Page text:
Africa-wide task forces set up to accelerate delivery of rice technologies
National and international rice experts in Africa have joined forces to set up continent-wide task forces on critical thematic areas in the rice sector to stimulate the delivery of improved technologies. Focusing on five themes – (1) breeding; (2) agronomy; (3) postharvest and value addition; (4) policy; and (5) gender – the Africa rice task forces aim to provide synergy to research efforts across the continent, pool scarce human resources and foster a high level of national involvement.
“This approach will reduce the time lag between the development and the release of new rice technologies across the continent and increase their impact,” said Dr. Papa Abdoulaye Seck, Director General of the Africa Rice Center (AfricaRice). Dr. Seck explained that the task force mechanism is based on three principles: sustainability, development of critical mass and ownership by the national agricultural research systems. “A major thrust of the task forces is building the rice research capacity at the regional and national levels.”
AfricaRice is facilitating these continental task forces in response to the strong demand made by the participants of the 2nd Africa Rice Congress held in 2010, which was endorsed by the 28th Ordinary Session of its Council of Ministers in 2011. For AfricaRice and its partners, the task force mechanism is an important tool to link the development of improved rice technologies with local partners through adaptive research and to accelerate their dissemination through innovation partnerships. The centre will build on its experience with the regional rice task force mechanism introduced in the nineties, which was appreciated by its national partners.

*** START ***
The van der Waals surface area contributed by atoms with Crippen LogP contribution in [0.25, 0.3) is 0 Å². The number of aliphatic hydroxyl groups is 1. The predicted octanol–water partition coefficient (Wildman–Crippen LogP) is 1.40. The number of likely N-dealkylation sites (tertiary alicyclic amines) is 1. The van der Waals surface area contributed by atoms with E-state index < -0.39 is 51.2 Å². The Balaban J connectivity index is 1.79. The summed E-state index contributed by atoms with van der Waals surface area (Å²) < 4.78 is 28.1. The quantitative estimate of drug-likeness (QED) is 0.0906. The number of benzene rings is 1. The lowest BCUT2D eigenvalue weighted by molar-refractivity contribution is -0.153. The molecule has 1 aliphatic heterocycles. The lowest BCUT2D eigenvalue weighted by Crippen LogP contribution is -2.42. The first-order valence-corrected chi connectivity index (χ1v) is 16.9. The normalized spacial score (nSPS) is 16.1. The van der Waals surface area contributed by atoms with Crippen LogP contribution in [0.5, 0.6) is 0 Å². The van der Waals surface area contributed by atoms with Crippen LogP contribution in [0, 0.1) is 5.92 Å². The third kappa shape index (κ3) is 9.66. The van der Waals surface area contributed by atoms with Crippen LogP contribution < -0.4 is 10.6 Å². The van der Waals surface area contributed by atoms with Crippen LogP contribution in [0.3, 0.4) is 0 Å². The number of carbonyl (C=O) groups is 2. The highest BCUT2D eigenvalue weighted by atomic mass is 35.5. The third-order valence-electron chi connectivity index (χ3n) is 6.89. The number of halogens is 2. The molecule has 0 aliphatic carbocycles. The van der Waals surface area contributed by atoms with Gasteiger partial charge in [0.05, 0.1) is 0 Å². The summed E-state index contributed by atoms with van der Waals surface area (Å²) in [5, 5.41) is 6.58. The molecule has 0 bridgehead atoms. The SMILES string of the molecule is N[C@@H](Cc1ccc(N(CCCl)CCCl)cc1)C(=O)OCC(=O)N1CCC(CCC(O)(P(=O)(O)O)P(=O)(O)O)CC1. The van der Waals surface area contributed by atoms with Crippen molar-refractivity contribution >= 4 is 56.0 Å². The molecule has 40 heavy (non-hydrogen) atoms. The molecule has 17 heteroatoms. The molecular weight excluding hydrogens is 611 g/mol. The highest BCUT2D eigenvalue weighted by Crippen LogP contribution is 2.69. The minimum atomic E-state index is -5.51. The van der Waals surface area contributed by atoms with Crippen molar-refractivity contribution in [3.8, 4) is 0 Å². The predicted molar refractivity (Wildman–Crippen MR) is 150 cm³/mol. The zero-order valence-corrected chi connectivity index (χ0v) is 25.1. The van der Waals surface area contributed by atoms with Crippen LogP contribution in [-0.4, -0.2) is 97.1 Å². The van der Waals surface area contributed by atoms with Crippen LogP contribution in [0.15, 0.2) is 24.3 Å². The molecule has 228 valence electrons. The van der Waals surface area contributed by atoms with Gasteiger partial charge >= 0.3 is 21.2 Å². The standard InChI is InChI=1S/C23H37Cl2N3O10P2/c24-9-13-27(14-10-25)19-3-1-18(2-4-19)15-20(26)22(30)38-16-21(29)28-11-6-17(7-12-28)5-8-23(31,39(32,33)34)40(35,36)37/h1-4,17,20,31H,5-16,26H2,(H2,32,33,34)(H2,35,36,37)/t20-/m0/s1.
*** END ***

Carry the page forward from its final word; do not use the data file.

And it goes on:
The new task forces will operate under the umbrella of the Global Rice Science Partnership (GRiSP), a CGIAR Research Program, which provides a single strategic plan and unique new partnership platform for impact-oriented rice research for development (R4D).
“We must ensure that the task forces provide a vital space for young scientists to grow,” said Dr. Marco Wopereis, AfricaRice Deputy Director General, at the recent launch of the Africa Rice Agronomy and Postharvest & Value Addition Task Forces in Cotonou, Benin, which was attended by participants from 14 African countries. Issues relating to mechanisation are dealt within both these task forces.
Earlier this year, the Africa Rice Gender Task Force was launched to ensure an effective gender mainstreaming in rice R4D and capacity building activities in order to deliver gender-friendly technologies that can improve the quality and the competitiveness of locally produced rice. The Africa Rice Breeding Task Force is already in operation and is facilitating access of rice breeders across the continent to new varieties and lines. It has also been actively engaged in organizing training programs on breeding, experimental design, and germplasm database management for national researchers.